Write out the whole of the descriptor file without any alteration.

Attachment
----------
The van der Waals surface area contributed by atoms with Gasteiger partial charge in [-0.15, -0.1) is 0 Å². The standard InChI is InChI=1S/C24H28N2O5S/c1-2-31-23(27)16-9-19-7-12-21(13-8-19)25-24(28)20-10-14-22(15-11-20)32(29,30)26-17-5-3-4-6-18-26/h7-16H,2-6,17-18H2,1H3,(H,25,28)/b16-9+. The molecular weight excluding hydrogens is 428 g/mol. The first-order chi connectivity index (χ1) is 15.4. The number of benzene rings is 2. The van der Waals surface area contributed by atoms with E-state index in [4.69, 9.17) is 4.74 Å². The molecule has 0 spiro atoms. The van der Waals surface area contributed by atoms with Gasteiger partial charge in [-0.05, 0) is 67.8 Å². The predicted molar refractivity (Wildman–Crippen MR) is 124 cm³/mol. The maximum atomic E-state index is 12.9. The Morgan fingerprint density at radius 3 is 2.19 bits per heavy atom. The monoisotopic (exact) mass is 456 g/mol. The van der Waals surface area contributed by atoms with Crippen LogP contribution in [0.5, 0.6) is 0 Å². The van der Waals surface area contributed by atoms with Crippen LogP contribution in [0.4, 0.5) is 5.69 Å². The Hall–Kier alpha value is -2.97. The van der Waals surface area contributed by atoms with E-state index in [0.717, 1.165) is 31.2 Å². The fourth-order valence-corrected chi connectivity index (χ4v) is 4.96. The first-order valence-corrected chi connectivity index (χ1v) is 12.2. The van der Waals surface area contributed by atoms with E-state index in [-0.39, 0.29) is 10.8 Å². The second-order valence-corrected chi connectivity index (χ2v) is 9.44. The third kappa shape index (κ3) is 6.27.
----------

The van der Waals surface area contributed by atoms with Gasteiger partial charge in [-0.15, -0.1) is 0 Å². The standard InChI is InChI=1S/C24H28N2O5S/c1-2-31-23(27)16-9-19-7-12-21(13-8-19)25-24(28)20-10-14-22(15-11-20)32(29,30)26-17-5-3-4-6-18-26/h7-16H,2-6,17-18H2,1H3,(H,25,28)/b16-9+. The molecular weight excluding hydrogens is 428 g/mol. The first-order chi connectivity index (χ1) is 15.4. The number of benzene rings is 2. The van der Waals surface area contributed by atoms with E-state index in [4.69, 9.17) is 4.74 Å². The molecule has 0 spiro atoms. The van der Waals surface area contributed by atoms with Gasteiger partial charge in [-0.05, 0) is 67.8 Å². The predicted molar refractivity (Wildman–Crippen MR) is 124 cm³/mol. The maximum atomic E-state index is 12.9. The Morgan fingerprint density at radius 3 is 2.19 bits per heavy atom. The monoisotopic (exact) mass is 456 g/mol. The van der Waals surface area contributed by atoms with Crippen LogP contribution in [0.5, 0.6) is 0 Å². The van der Waals surface area contributed by atoms with Crippen LogP contribution in [0.4, 0.5) is 5.69 Å². The Hall–Kier alpha value is -2.97. The van der Waals surface area contributed by atoms with E-state index in [0.717, 1.165) is 31.2 Å². The fourth-order valence-corrected chi connectivity index (χ4v) is 4.96. The first-order valence-corrected chi connectivity index (χ1v) is 12.2. The van der Waals surface area contributed by atoms with E-state index in [-0.39, 0.29) is 10.8 Å². The second-order valence-corrected chi connectivity index (χ2v) is 9.44. The third kappa shape index (κ3) is 6.27.